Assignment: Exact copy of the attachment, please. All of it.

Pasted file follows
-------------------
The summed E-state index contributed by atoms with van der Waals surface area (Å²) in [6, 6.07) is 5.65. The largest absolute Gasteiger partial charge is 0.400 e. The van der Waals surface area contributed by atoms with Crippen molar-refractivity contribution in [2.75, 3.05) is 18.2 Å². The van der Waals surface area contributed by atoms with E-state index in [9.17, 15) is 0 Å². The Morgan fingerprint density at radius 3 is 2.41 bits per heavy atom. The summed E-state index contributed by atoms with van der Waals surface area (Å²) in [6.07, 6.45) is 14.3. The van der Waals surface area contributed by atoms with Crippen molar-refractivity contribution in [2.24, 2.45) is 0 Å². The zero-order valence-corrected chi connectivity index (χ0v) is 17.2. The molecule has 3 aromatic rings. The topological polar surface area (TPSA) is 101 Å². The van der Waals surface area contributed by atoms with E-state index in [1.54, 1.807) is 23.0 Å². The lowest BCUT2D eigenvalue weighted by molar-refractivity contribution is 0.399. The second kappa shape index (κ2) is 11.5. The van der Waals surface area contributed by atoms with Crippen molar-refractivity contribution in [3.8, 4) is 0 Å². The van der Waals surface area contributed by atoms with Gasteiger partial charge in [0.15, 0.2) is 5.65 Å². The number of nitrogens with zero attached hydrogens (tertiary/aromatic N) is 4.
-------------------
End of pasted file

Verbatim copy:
The summed E-state index contributed by atoms with van der Waals surface area (Å²) in [6, 6.07) is 5.65. The largest absolute Gasteiger partial charge is 0.400 e. The van der Waals surface area contributed by atoms with Crippen molar-refractivity contribution in [2.75, 3.05) is 18.2 Å². The van der Waals surface area contributed by atoms with E-state index in [9.17, 15) is 0 Å². The Morgan fingerprint density at radius 3 is 2.41 bits per heavy atom. The summed E-state index contributed by atoms with van der Waals surface area (Å²) in [6.07, 6.45) is 14.3. The van der Waals surface area contributed by atoms with Crippen molar-refractivity contribution in [2.24, 2.45) is 0 Å². The zero-order valence-corrected chi connectivity index (χ0v) is 17.2. The molecule has 3 aromatic rings. The topological polar surface area (TPSA) is 101 Å². The van der Waals surface area contributed by atoms with E-state index in [1.54, 1.807) is 23.0 Å². The lowest BCUT2D eigenvalue weighted by molar-refractivity contribution is 0.399. The second kappa shape index (κ2) is 11.5. The van der Waals surface area contributed by atoms with Crippen molar-refractivity contribution in [3.8, 4) is 0 Å². The van der Waals surface area contributed by atoms with Gasteiger partial charge in [0.15, 0.2) is 5.65 Å². The number of nitrogens with zero attached hydrogens (tertiary/aromatic N) is 4.